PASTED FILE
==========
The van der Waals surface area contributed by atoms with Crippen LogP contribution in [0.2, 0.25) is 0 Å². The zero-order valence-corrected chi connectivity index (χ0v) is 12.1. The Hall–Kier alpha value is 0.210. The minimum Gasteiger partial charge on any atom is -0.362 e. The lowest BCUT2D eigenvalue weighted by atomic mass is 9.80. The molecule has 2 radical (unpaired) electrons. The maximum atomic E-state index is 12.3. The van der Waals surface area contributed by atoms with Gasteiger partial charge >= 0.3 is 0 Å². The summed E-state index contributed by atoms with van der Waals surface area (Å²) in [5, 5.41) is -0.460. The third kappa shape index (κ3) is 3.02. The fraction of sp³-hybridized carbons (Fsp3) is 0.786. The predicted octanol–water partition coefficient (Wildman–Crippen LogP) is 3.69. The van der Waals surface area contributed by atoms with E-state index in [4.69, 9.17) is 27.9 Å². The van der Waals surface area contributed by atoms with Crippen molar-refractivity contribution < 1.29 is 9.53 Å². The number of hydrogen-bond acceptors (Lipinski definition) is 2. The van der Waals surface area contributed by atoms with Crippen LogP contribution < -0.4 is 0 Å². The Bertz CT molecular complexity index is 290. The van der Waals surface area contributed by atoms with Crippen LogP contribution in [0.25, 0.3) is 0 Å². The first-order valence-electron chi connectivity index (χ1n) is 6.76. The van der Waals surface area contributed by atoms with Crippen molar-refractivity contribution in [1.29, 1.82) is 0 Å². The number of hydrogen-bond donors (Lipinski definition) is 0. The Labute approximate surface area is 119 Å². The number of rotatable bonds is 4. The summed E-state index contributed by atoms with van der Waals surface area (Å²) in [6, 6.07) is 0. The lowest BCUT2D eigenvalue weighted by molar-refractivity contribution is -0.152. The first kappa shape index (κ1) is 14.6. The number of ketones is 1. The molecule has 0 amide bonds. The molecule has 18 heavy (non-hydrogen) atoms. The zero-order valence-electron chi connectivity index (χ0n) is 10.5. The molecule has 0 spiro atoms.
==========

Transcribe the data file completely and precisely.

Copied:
The van der Waals surface area contributed by atoms with Crippen LogP contribution in [0.2, 0.25) is 0 Å². The zero-order valence-corrected chi connectivity index (χ0v) is 12.1. The Hall–Kier alpha value is 0.210. The minimum Gasteiger partial charge on any atom is -0.362 e. The lowest BCUT2D eigenvalue weighted by atomic mass is 9.80. The molecule has 2 radical (unpaired) electrons. The maximum atomic E-state index is 12.3. The van der Waals surface area contributed by atoms with Gasteiger partial charge >= 0.3 is 0 Å². The summed E-state index contributed by atoms with van der Waals surface area (Å²) in [5, 5.41) is -0.460. The third kappa shape index (κ3) is 3.02. The fraction of sp³-hybridized carbons (Fsp3) is 0.786. The predicted octanol–water partition coefficient (Wildman–Crippen LogP) is 3.69. The van der Waals surface area contributed by atoms with E-state index in [4.69, 9.17) is 27.9 Å². The van der Waals surface area contributed by atoms with Crippen molar-refractivity contribution < 1.29 is 9.53 Å². The number of hydrogen-bond acceptors (Lipinski definition) is 2. The van der Waals surface area contributed by atoms with Crippen LogP contribution < -0.4 is 0 Å². The Bertz CT molecular complexity index is 290. The van der Waals surface area contributed by atoms with Crippen LogP contribution in [0.25, 0.3) is 0 Å². The first-order valence-electron chi connectivity index (χ1n) is 6.76. The van der Waals surface area contributed by atoms with Crippen molar-refractivity contribution in [1.29, 1.82) is 0 Å². The number of hydrogen-bond donors (Lipinski definition) is 0. The Labute approximate surface area is 119 Å². The number of rotatable bonds is 4. The summed E-state index contributed by atoms with van der Waals surface area (Å²) in [6, 6.07) is 0. The lowest BCUT2D eigenvalue weighted by molar-refractivity contribution is -0.152. The first kappa shape index (κ1) is 14.6. The number of ketones is 1. The molecule has 0 amide bonds. The molecule has 18 heavy (non-hydrogen) atoms. The zero-order valence-electron chi connectivity index (χ0n) is 10.5. The molecule has 0 spiro atoms.